Soviet Modernist Architecture in Central Asia
By: Roberto Conte, Stefano Perego, FUEL
Published: 25th April 2019
Number Of Pages: 192
A fantastic collection of Soviet Asian architecture, many photographed here for the first time
Soviet Asia explores the Soviet modernist architecture of Central Asia. Italian photographers Roberto Conte and Stefano Perego crossed the former Soviet republics of Kazakhstan, Kyrgyzstan, Uzbekistan and Tajikistan, documenting buildings constructed from the 1950s until the fall of the USSR. The resulting images showcase the majestic, largely unknown, modernist buildings of the region. Museums, housing complexes, universities, circuses, ritual palaces – all were constructed using a composite aesthetic. Influenced by Persian and Islamic architecture, pattern and mosaic motifs articulated a connection with Central Asia. Grey concrete slabs were juxtaposed with colourful tiling and rectilinear shapes broken by ornate curved forms: the brutal designs normally associated with Soviet-era architecture were reconstructed with Eastern characteristics.
Many of the buildings shown in Soviet Asia are recorded here for the first time, making this book an important document, as despite the recent revival of interest in Brutalist and Modernist architecture, a number of them remain under threat of demolition. The publication includes two contextual essays, one by Alessandro De Magistris (architect and History of Architecture professor, University of Milan, contributor to the book Vertical Moscow) and the other by Marco Buttino (Modern and Urban History professor, University of Turin, specializing in the history of social change in the USSR).
About the Authors
Roberto Conte works closely with architectural practices, artists and designers, specializing in documenting buildings of the 20th century – ranging from avant-garde and nationalist structures to post-war modernism, brutalism and contemporary architecture.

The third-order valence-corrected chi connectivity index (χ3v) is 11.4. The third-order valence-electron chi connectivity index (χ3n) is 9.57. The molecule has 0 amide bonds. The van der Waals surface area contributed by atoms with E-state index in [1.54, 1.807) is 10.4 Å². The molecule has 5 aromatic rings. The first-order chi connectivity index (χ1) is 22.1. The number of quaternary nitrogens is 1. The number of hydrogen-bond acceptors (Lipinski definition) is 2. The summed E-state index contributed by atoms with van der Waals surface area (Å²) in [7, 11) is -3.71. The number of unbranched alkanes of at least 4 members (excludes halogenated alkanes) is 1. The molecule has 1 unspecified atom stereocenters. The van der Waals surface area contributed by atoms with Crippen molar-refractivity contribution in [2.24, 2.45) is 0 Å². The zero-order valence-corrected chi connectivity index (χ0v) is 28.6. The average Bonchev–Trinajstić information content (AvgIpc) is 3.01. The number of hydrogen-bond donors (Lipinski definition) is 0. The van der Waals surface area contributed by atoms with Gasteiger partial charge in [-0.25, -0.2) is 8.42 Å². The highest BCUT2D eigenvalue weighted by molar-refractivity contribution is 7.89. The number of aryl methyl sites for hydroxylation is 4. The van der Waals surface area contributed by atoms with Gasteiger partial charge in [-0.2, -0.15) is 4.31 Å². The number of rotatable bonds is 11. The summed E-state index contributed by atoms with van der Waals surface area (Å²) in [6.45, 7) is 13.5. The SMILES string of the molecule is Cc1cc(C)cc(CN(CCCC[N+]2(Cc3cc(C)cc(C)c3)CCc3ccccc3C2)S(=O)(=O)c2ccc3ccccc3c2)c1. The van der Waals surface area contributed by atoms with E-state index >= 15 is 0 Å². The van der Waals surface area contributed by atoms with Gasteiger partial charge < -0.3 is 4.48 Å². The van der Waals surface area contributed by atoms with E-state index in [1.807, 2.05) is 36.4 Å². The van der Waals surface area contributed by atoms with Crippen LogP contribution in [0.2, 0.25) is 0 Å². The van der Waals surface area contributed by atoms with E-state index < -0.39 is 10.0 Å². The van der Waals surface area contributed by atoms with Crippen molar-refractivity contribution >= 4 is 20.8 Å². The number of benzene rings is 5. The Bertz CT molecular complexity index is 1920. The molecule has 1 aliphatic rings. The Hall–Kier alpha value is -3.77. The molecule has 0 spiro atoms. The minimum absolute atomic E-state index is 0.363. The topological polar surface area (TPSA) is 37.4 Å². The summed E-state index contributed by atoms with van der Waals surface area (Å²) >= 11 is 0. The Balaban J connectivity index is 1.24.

Stefano Perego began photographing the industrial ruins of Milan in 2006 and has since documented hundreds of abandoned sites across Europe. After visiting the former Yugoslavia he resolved to concentrate on the modernist and brutal architecture of former socialist countries.
Damon Murray and Stephen Sorrell have been publishing books on Soviet culture since 2004 from the Russian Criminal Tattoo Encyclopedia to Soviet Bus Stops.
Holidays in Soviet Sanatoriums
By: Maryam Omidi, FUEL, Damon Murray (Editor), Stephen Sorrell (Editor)
Published: 1st October 2017
Number Of Pages: 192
Architecturally diverse and ideologically staunch, Soviet sanatoriums were intended to edify and invigorate
Visiting a Soviet sanatorium is like stepping back in time. Originally built in the 1920s, they afforded workers a place to holiday, courtesy of a state-funded voucher system. At their peak they were visited by millions of citizens across the USSR every year. A combination of medical institution and spa, the era’s sanatoriums are among the most innovative buildings of their time.
Although aesthetically diverse, Soviet utopian values permeated every aspect of these structures; Western holidays were perceived as decadent. By contrast, sanatorium breaks were intended to edify and strengthen visitors: health professionals carefully monitored guests throughout their stay, so they could return to work with renewed vigor. Certain sanatoriums became known for their specialist treatments, such as crude-oil baths, radon water douches and stints in underground salt caves.
While today some sanatoriums are in critical states of decline, many are still fully operational and continue to offer their Soviet-era treatments to visitors. Using specially commissioned photographs by leading photographers of the post-Soviet territories, and texts by sanatorium expert Maryam Omidi, this book documents over 45 sanatoriums and their unconventional treatments. From Armenia to Uzbekistan, it represents the most comprehensive survey to date of this fascinating and previously overlooked Soviet institution.